This is a non-partisan projection of the outcome of the Green Party of Canada’s 2020 leadership race. This post updates the projection I posted on September 26th to account for last-minute data.
Annamie Paul wins the leadership in the 7th round,
defeating Dimitri Lascaris 53.6% to 46.4%.
Expected Round-by-Round Results
The table below shows the expected standings in each round, along with eliminations and vote transfers. Values are rounded to the nearest 0.1%.
The same data, condensed into a straightforward ranking, looks like this:
- Annamie Paul
- Dimitri Lascaris
- Courtney Howard
- Meryam Haddad
- Glen Murray
- Amita Kuttner
- David Merner
- Andrew West
New Factors influencing the Updated Projection
The updated projection incorporates last-minute data covering mid-to-late September. Important factors that have influenced the projected outcome include:
- The party’s public admission that it accidentally withheld almost $10,000 from the Glen Murray campaign.
- More complete data on the effects of other candidates supporting Meryam Haddad’s push to be on the ballot, along with the effect of her last-minute expulsion and reinstatement.
- A very strong final push for the Dimitri Lascaris campaign, which out-fundraised Annamie Paul’s campaign in the closing weeks of the campaign.
- A projected improvement in the ability of Dimitri’s campaign to draw votes from the ballots of eliminated candidates.
- A strong final push by the Glen Murray campaign.
This results in two significant changes in the expected results. Meryam Haddad swaps places with Amita Kuttner, and the final result between Annamie and Dimitri is much closer, though still favouring Annamie.
(For a discussion of other factors that affected the projection prior to September please see the earlier post at Green Party of Canada Leadership Results: A Projection.)
Despite starting behind Dimitri in first-round voting, Annamie is projected to pick up substantially more transferred votes than other candidates. In particular, Annamie should receive the majority of Courtney Howard’s votes after Courtney is eliminated in Round 6. This is projected to propel Annamie to a 54-46 win over Dimitri Lascaris in the seventh and final round.
BEST OUTCOME: In 94.7% of simulations, Annamie defeats Dimitri in the final round to win the leadership.
WORST OUTCOME: In 5.2% of simulations, Annamie is defeated by Dimitri in the final round.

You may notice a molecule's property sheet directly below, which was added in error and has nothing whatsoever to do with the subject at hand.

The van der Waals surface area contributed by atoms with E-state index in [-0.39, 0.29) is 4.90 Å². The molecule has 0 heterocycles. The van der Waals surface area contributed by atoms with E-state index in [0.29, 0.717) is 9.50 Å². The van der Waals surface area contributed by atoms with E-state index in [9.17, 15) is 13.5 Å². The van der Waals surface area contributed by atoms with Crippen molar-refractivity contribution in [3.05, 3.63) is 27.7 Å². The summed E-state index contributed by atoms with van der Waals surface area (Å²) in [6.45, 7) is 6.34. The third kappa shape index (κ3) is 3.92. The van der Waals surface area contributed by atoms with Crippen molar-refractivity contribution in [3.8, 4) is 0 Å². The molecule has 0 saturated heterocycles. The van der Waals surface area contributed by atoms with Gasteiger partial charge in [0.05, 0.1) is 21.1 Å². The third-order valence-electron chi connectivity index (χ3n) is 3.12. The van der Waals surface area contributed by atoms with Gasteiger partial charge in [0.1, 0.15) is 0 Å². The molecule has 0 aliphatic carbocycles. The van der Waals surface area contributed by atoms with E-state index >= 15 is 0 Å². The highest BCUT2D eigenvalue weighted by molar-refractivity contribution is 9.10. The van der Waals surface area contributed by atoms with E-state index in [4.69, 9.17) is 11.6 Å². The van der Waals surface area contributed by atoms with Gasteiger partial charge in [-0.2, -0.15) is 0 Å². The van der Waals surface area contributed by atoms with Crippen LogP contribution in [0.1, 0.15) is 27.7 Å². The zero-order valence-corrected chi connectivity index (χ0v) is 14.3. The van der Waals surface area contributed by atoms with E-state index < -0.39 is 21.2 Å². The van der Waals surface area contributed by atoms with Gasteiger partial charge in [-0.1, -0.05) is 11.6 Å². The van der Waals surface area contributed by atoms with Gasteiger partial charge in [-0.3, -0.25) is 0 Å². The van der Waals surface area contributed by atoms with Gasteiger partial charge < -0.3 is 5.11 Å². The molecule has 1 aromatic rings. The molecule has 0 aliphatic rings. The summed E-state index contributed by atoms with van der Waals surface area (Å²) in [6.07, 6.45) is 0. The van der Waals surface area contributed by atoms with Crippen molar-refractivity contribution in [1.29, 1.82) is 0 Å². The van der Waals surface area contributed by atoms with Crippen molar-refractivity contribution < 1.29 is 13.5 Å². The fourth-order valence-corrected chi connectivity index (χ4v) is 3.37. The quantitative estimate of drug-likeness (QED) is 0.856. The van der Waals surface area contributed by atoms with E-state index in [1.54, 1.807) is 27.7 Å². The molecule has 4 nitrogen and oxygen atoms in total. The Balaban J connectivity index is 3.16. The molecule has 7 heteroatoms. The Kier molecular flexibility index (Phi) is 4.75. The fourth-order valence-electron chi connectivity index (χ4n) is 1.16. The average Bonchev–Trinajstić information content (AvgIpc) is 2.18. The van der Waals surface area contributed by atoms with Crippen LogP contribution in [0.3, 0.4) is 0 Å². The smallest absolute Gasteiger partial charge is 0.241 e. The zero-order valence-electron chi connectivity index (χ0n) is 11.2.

Dimitri is projected to have a strong first-round result, placing almost 17% ahead of Courtney Howard and 4.1% ahead of Annamie Paul. However, Dimitri is likely to be hamstrung by weak vote transfers from eliminated candidates, especially in the sixth round when Courtney Howard is eliminated.
BEST OUTCOME: In 5.2% of simulations, Dimitri wins the leadership over Annamie Paul in the final round.
WORST OUTCOME: Defeated in the final round (94.7% of simulations).
Courtney is expected to receive the third-most votes in the first round, but will be almost 17% behind Dimitri. She is projected to receive strong transfers in most rounds, allowing her to maintain a solid hold on third place, but the gap between her and Dimitri is almost certainly too large to be made up. In 97% of simulations, Courtney is eliminated in Round 6.
BEST OUTCOME: Third place (97% of simulations).
WORST OUTCOME: In a very small number of simulations (3%), Courtney is eliminated in the fourth or fifth round due to a strong performance by Glen Murray, Amita Kuttner, or Meryam Haddad.
Propelled by a late surge of support, then surviving an eleventh-hour expulsion and reinstatement, Meryam is the candidate most likely to defy accurate projection. Her expected first-round result places her in a group with Glen Murray, David Merner, and Amita Kuttner. Her expected transfers from eliminated candidates should be strong, but of all candidates, her projected result is the most sensitive to the order of elimination of other candidates. There is a significant chance of Meryam swapping places with Amita Kuttner, due to overlap in their voting pools.